Introduction: Wood Burning (Map of Middle Earth)

Over the past week the absolute high was 30 degrees (Fahrenheit, it's a crappy scale, I know), that being said I wasn't overly anxious to work outside in my shop. So, I decided to do a Instructable all within the comfort of my warm room, and since I had just helped a friend wood burn a picture for his girlfriend, I figured I would do some more since I hadn't in a while. Anyways, here's my Instructable on wood burning the map of Middle Earth (names excluded) hope you like it, let's get started!

Step 1: Tools and Materials

Wood Burner (with multiple tips)
Pencil & Eraser
Pliers (to change tips on burner)


Step 2: Choosing Your Picture and Tracing

I chose the map of Middle Earth because, well, it looks so darn cool and I love Lord of the Rings. After you choose your picture draw it on your piece of wood. I free handed mine because I'm lazy, and wanted to give it that hand drawn look (mostly the lazy part), but if you want to get it precise print out the size you want tape it to the board and, with the sharp burner bit, burn the main outline onto the wood as well as the main mountain ranges and lakes and pretty much each large dark section with bold lines. The entire piece can be done like this if done carefully but it will take much more time and effort. A third option, if you have the resources its to project the image onto the plank and trace it.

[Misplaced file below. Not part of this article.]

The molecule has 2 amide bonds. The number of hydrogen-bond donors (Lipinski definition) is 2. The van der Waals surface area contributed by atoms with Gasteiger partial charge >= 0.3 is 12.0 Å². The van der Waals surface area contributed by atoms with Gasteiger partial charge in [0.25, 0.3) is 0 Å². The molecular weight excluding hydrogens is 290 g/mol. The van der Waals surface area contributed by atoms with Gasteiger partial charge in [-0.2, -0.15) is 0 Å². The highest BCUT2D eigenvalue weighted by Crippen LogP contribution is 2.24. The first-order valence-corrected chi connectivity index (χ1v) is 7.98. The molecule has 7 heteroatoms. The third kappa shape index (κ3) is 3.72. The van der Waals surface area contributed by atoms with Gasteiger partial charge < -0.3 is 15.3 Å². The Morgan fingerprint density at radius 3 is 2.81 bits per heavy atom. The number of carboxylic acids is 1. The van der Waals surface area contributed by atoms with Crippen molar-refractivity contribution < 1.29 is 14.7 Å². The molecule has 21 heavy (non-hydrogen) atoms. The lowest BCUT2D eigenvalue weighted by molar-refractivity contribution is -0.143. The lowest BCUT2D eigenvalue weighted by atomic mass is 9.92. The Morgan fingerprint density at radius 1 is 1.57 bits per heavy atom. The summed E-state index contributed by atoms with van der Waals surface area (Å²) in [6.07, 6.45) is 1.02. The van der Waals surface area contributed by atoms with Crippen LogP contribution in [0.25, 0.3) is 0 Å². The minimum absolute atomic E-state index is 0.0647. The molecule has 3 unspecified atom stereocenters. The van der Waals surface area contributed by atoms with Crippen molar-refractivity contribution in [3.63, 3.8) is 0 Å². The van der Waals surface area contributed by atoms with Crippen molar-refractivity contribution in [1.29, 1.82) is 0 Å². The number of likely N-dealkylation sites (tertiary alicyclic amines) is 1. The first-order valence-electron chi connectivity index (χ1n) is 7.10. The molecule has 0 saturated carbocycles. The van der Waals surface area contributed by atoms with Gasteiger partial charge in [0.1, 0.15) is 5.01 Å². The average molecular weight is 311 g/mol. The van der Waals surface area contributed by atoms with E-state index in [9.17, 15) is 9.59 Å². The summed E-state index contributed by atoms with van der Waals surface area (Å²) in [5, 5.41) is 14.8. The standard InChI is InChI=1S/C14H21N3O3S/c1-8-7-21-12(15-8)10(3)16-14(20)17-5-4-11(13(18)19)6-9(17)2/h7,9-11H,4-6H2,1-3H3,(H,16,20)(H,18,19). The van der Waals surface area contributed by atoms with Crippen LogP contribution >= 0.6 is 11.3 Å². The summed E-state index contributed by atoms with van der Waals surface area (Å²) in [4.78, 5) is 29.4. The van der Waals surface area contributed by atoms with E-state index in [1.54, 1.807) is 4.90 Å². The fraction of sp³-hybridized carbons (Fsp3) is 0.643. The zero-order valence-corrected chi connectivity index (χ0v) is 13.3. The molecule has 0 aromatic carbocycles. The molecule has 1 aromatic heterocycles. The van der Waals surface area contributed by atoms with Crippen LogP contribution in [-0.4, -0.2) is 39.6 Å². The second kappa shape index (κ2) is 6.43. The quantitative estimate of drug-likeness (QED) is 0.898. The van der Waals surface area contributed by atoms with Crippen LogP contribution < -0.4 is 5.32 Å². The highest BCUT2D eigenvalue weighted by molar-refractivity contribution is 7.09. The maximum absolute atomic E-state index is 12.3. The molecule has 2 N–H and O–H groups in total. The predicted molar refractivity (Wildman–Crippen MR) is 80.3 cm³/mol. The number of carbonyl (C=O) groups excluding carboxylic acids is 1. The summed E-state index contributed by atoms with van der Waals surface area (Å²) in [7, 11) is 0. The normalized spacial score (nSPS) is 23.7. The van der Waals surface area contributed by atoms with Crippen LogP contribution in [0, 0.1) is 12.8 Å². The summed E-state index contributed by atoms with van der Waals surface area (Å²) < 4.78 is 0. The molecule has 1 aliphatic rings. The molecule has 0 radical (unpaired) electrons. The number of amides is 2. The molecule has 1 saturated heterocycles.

Step 3: Basic Outline and Mountain Forming

Once you have it drawn, begin to outline the main lines. For this step you want to make bold lines so use the sharp straight tip that is somewhat like a knife. Make sure to take your time with this step as any mistakes that are made are more difficult to remove as the marks are deeper and bolder. However, almost any mistake can be fixed by using either sand paper or a knife to cut/ sand away the burnt layer, but don't be to comfortable making mistakes because if they are to severe they could leave distracting marks or cuts in the wood.

In order to give mountains their shape you have to shade one side, essentially splitting it down the middle with darkness on one side and light on the other. This gives the mountain its 3-D look. The flat teardroped shaped tip is the easiest to use when forming mountains as it has a curved tip that is still at a point, this way it burns quickly but it is easy to slide it around spreading the shadow evenly.

Step 4: Shading

This piece requires a lot of shading to look right. In order to shade the forests, quickly move the teardrop shaped tip back and forth, whenever the tip stops it leaves small burn marks, tightly knit , these marks resemble the forest tops very well. then darken the outlines of the forest and fade it inwards. For the lakes use the edge of the teardrop shaped tip, drag it along the edges and bring it in, this gives a much more even shadow when done correctly. Then repeat that process until the lake is the right shape, making sure they are very dark but not to much darker than anything else on the map so that it would stand out too much. One of the most important shades is the one along the coast, this makes the whole map stand out.

Step 5: More Shading

Once I finished the first round of shading I went back through and darkened things up a bit, gave the mountains very light shadows, shaded the edges of the map inwards, burned the edges of the board, and added the compass rose.

Step 6: Finished!

And now you're done! Hang it up or us it as a box cover or even a coaster. Anyways, hope you liked it. If you have any comments or questions please feel free to ask! Don't forget to vote!

Thank you and God Bless!

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